• This dataset contains the dive times (dive start time and dive end time) and depths (maximum depth attained on a dive) of three species of auk from the Isle of May outside the seabird breeding season. Data were collected from 12 Atlantic puffin individuals (Fratercula arctica), 13 common guillemot (Uria aalge) and 13 razorbill (Alca torda). Atlantic puffin data were collected between 19th July 2008 to 3rd December 2008; common guillemot data from 20th July 2005 to 28th January 2006; razorbill data from 1st July 2008 to 24th January 2009. Full details about this dataset can be found at https://doi.org/10.5285/6ab0ee70-96f8-41e6-a3e3-6f4c31fa5372

  • This dataset contains a list of all known birds, bryophytes, fungi, invertebrates, lichens and mammals that use oak (Quercus petraea and Quercus robur) in the UK. In total 2300 species are listed in the dataset. For each species we provide a level of association with oak, ranging from obligate (only found on oak) to cosmopolitan (found on a wide range of other tree species). Data on the ecology of each oak associated species is provided: part of tree used, use made of tree (feeding, roosting, breeding), age of tree, woodland type, tree form (coppice, pollarded, or natural growth form) and season when the tree was used. Data on use or otherwise by each of the 2300 species of 30 other alternative tree species (Acer campestre, Acer pseudoplatanus, Alnus glutinosa, Betula pendula, Betula pubescens, Carpinus betulus, Castanea sativa, Fagus sylvatica, Fraxinus excelsior, Ilex aquifolium, Larix spp, Malus sylvestris, Picea abies, Pinus nigra ssp. laricio, Pinus sylvestris, Populus tremula, Prunus avium, Pseudotsuga menziesii, Quercus cerris, Quercus rubra, Sorbus aria, Sorbus aucuparia, Sorbus torminalis, Taxus baccata, Thuja plicata, Tilia cordata, Tilia platyphyllos, Tilia vulgaris, Tsuga heterophylla, Ulmus glabra) was also collated. A complete list of data sources is provided. Full details about this dataset can be found at https://doi.org/10.5285/22b3d41e-7c35-4c51-9e55-0f47bb845202

  • These data describe the results of a three year (2011-2013) factorial experiment using plant-soil mesocosms testing the effects of biochar on soil biodiversity and soil carbon fluxes. The experimental design comprised three treatments: (1) biochar (absence or presence at 2% w/w); (2) plant type (barley, perennial ryegrass, or unvegetated); and (3) soil texture (sandy clay, sandy silt loam, clay loam). Ecosystem responses measured were net ecosystem exchange of carbon (NEE) & ecosystem respiration (both g CO2 m-2 h-1) and plant biomass (g aboveground and root). Soil biological responses measured were estimates of microbial community structure (fungal-to-bacterial ratio, total phospho-lipid fatty acid (PFLA) nmol g-1 soil) and densities (g-1 soil) of nematode worms and soil microarthropods (Collembola, Acari). The experiment was done at the Centre for Ecology & Hydrology in Penicuik, near Edinburgh in Scotland (UK). Soils used in the experiment were taken from the top 20 cm of the soil profile, from the James Hutton Institute’s Balruderry Farm near Dundee, Scotland, UK (56° 27’ N, 3° 4’ W). This research was funded by a Natural Environment Research Council Open CASE PhD studentship grant (NE/HO18085/1). Full details about this dataset can be found at https://doi.org/10.5285/130369e1-d9c7-436c-bd0c-1ccde4844576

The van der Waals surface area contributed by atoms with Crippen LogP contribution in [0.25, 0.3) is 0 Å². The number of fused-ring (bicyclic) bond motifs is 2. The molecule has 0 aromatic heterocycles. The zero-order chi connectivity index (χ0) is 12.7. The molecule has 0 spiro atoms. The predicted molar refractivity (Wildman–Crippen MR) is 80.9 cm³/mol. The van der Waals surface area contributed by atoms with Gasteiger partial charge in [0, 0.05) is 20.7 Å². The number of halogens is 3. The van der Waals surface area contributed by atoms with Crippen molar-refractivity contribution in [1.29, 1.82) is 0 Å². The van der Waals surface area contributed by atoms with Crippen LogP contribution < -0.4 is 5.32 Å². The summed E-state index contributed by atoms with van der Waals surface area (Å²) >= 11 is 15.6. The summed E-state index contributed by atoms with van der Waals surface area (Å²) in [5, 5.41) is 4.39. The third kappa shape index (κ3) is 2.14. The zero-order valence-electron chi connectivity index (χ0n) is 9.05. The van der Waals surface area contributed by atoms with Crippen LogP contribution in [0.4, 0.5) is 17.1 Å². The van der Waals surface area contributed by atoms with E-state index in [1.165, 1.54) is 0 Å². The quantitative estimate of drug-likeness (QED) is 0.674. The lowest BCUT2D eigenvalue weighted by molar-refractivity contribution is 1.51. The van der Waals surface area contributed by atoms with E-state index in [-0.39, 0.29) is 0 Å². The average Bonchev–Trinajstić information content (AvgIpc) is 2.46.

• [This dataset is embargoed until July 17, 2020]. These data were collected from surface sediments (0-5 cm) at sites located along the Athens Riviera and Salamina coastline, Greece. The sediments came from both oil-contaminated (via Agia Zoni II oil-spill) and uncontaminated sites and were first collected between September 2017 and April 2018. For sediments taken at each site, data includes hydrocarbon concentrations (alkanes and Polycyclic Aromatic Hydrocarbons (PAHs)), absolute microbial abundance (by Quantitative Polymerase Chain Reaction (qPCR)) of Bacteria, Archaea, and Fungi, and 16S rRNA amplicon libraries of Bacteria and Archaea. Additionally, nutrient concentrations (ammonia, nitrate, nitrite, silicate, and phosphate) were measured from seawater samples taken at the same sites. This study was conducted by the University of Essex, in partnerships with Archipelagos Institute of Marine Conservation and Cranfield University, and funded by the National Environmental Research Council and EnvEast DTP. Full details about this dataset can be found at https://doi.org/10.5285/acf464dc-be75-41b8-9688-f2ba4037ef53